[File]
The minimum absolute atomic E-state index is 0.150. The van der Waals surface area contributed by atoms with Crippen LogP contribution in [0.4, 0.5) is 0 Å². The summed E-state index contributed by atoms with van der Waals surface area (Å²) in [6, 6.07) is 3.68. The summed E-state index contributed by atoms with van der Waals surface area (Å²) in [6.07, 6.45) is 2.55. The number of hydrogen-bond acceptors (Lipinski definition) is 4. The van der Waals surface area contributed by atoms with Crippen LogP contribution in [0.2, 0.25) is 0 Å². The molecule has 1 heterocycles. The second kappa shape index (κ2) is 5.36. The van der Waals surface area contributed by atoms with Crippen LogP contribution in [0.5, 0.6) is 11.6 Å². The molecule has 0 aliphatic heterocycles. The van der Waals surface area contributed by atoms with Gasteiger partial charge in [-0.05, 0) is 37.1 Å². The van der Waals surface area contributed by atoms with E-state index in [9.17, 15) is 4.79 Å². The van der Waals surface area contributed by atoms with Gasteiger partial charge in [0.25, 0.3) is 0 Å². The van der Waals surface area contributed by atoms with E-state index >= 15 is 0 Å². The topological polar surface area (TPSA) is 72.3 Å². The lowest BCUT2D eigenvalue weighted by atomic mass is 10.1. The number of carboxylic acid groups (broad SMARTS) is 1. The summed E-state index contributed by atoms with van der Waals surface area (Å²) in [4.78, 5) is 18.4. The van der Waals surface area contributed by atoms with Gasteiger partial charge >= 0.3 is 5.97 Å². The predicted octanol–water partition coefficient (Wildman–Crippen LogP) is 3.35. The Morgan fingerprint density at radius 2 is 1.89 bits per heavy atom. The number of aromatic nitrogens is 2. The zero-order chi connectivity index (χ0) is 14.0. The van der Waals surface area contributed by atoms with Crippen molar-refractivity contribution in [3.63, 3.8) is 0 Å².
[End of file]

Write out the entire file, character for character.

The minimum absolute atomic E-state index is 0.150. The van der Waals surface area contributed by atoms with Crippen LogP contribution in [0.4, 0.5) is 0 Å². The summed E-state index contributed by atoms with van der Waals surface area (Å²) in [6, 6.07) is 3.68. The summed E-state index contributed by atoms with van der Waals surface area (Å²) in [6.07, 6.45) is 2.55. The number of hydrogen-bond acceptors (Lipinski definition) is 4. The van der Waals surface area contributed by atoms with Crippen LogP contribution in [0.2, 0.25) is 0 Å². The molecule has 1 heterocycles. The second kappa shape index (κ2) is 5.36. The van der Waals surface area contributed by atoms with Crippen LogP contribution in [0.5, 0.6) is 11.6 Å². The molecule has 0 aliphatic heterocycles. The van der Waals surface area contributed by atoms with Gasteiger partial charge in [-0.05, 0) is 37.1 Å². The van der Waals surface area contributed by atoms with E-state index in [9.17, 15) is 4.79 Å². The van der Waals surface area contributed by atoms with Gasteiger partial charge in [0.25, 0.3) is 0 Å². The van der Waals surface area contributed by atoms with E-state index >= 15 is 0 Å². The topological polar surface area (TPSA) is 72.3 Å². The lowest BCUT2D eigenvalue weighted by atomic mass is 10.1. The number of carboxylic acid groups (broad SMARTS) is 1. The summed E-state index contributed by atoms with van der Waals surface area (Å²) in [4.78, 5) is 18.4. The van der Waals surface area contributed by atoms with Gasteiger partial charge >= 0.3 is 5.97 Å². The predicted octanol–water partition coefficient (Wildman–Crippen LogP) is 3.35. The Morgan fingerprint density at radius 2 is 1.89 bits per heavy atom. The number of aromatic nitrogens is 2. The zero-order chi connectivity index (χ0) is 14.0. The van der Waals surface area contributed by atoms with Crippen molar-refractivity contribution in [3.63, 3.8) is 0 Å².